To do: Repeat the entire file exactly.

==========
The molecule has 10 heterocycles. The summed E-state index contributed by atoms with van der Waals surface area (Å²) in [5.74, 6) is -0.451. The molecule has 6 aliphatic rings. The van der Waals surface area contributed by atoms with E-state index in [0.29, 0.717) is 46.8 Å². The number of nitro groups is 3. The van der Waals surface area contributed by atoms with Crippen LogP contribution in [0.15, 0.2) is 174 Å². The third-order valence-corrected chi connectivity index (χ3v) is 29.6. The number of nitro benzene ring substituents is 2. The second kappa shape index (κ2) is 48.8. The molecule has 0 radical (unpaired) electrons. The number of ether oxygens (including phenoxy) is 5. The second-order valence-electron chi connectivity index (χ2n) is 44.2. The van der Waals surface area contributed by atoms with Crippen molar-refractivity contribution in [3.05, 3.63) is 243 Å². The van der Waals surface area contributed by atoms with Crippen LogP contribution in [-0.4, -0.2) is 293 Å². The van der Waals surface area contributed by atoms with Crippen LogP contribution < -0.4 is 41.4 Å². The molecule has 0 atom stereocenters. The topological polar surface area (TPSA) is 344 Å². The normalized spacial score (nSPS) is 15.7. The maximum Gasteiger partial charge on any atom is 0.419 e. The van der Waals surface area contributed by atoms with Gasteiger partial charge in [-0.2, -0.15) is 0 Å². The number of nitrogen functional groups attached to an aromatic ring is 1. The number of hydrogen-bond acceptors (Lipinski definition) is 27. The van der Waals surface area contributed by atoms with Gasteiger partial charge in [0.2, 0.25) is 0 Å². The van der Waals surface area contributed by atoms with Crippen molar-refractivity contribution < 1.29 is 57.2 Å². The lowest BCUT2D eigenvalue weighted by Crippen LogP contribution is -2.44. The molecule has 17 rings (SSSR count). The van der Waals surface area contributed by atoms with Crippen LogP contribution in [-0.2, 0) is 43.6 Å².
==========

The molecule has 10 heterocycles. The summed E-state index contributed by atoms with van der Waals surface area (Å²) in [5.74, 6) is -0.451. The molecule has 6 aliphatic rings. The van der Waals surface area contributed by atoms with E-state index in [0.29, 0.717) is 46.8 Å². The number of nitro groups is 3. The van der Waals surface area contributed by atoms with Crippen LogP contribution in [0.15, 0.2) is 174 Å². The third-order valence-corrected chi connectivity index (χ3v) is 29.6. The number of nitro benzene ring substituents is 2. The second kappa shape index (κ2) is 48.8. The molecule has 0 radical (unpaired) electrons. The number of ether oxygens (including phenoxy) is 5. The second-order valence-electron chi connectivity index (χ2n) is 44.2. The van der Waals surface area contributed by atoms with Crippen molar-refractivity contribution in [3.05, 3.63) is 243 Å². The van der Waals surface area contributed by atoms with Crippen LogP contribution in [-0.4, -0.2) is 293 Å². The van der Waals surface area contributed by atoms with Crippen LogP contribution < -0.4 is 41.4 Å². The molecule has 0 atom stereocenters. The topological polar surface area (TPSA) is 344 Å². The normalized spacial score (nSPS) is 15.7. The maximum Gasteiger partial charge on any atom is 0.419 e. The van der Waals surface area contributed by atoms with Gasteiger partial charge in [-0.2, -0.15) is 0 Å². The number of nitrogen functional groups attached to an aromatic ring is 1. The number of hydrogen-bond acceptors (Lipinski definition) is 27. The van der Waals surface area contributed by atoms with Gasteiger partial charge in [0.2, 0.25) is 0 Å². The van der Waals surface area contributed by atoms with Crippen molar-refractivity contribution < 1.29 is 57.2 Å². The lowest BCUT2D eigenvalue weighted by Crippen LogP contribution is -2.44. The molecule has 17 rings (SSSR count). The van der Waals surface area contributed by atoms with Crippen LogP contribution in [-0.2, 0) is 43.6 Å².